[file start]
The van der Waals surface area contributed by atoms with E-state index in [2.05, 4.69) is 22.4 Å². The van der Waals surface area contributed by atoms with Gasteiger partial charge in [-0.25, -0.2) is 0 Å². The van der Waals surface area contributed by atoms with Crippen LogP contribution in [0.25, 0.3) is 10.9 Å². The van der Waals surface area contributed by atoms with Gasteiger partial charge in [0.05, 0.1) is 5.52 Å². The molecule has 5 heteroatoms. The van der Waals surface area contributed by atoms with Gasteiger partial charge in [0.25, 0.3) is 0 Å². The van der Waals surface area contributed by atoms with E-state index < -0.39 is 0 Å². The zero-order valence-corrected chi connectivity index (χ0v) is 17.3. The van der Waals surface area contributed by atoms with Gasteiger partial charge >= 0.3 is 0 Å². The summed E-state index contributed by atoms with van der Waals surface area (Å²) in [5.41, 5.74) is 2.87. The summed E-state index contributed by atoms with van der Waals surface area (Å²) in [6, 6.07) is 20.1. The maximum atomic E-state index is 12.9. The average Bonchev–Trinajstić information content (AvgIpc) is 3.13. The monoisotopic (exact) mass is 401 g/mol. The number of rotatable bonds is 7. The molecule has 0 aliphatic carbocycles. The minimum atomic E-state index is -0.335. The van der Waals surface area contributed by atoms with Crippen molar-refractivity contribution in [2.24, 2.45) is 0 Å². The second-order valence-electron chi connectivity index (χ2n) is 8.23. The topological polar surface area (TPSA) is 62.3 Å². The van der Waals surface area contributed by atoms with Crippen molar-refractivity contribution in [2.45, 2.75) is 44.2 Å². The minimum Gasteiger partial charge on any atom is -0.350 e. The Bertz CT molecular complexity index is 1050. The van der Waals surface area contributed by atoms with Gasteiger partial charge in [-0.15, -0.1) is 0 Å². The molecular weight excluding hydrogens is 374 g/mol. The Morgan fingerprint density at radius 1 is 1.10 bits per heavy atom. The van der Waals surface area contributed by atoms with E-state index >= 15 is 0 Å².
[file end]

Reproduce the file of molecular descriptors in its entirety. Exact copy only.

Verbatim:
The van der Waals surface area contributed by atoms with E-state index in [2.05, 4.69) is 22.4 Å². The van der Waals surface area contributed by atoms with Gasteiger partial charge in [-0.25, -0.2) is 0 Å². The van der Waals surface area contributed by atoms with Crippen LogP contribution in [0.25, 0.3) is 10.9 Å². The van der Waals surface area contributed by atoms with Gasteiger partial charge in [0.05, 0.1) is 5.52 Å². The molecule has 5 heteroatoms. The van der Waals surface area contributed by atoms with Gasteiger partial charge in [0.25, 0.3) is 0 Å². The van der Waals surface area contributed by atoms with E-state index < -0.39 is 0 Å². The zero-order valence-corrected chi connectivity index (χ0v) is 17.3. The van der Waals surface area contributed by atoms with Gasteiger partial charge >= 0.3 is 0 Å². The summed E-state index contributed by atoms with van der Waals surface area (Å²) in [5.41, 5.74) is 2.87. The summed E-state index contributed by atoms with van der Waals surface area (Å²) in [6, 6.07) is 20.1. The maximum atomic E-state index is 12.9. The average Bonchev–Trinajstić information content (AvgIpc) is 3.13. The monoisotopic (exact) mass is 401 g/mol. The number of rotatable bonds is 7. The molecule has 0 aliphatic carbocycles. The minimum atomic E-state index is -0.335. The van der Waals surface area contributed by atoms with Crippen molar-refractivity contribution in [2.24, 2.45) is 0 Å². The second-order valence-electron chi connectivity index (χ2n) is 8.23. The topological polar surface area (TPSA) is 62.3 Å². The van der Waals surface area contributed by atoms with Crippen molar-refractivity contribution in [2.45, 2.75) is 44.2 Å². The minimum Gasteiger partial charge on any atom is -0.350 e. The Bertz CT molecular complexity index is 1050. The van der Waals surface area contributed by atoms with Gasteiger partial charge in [-0.15, -0.1) is 0 Å². The molecular weight excluding hydrogens is 374 g/mol. The Morgan fingerprint density at radius 1 is 1.10 bits per heavy atom. The van der Waals surface area contributed by atoms with E-state index >= 15 is 0 Å².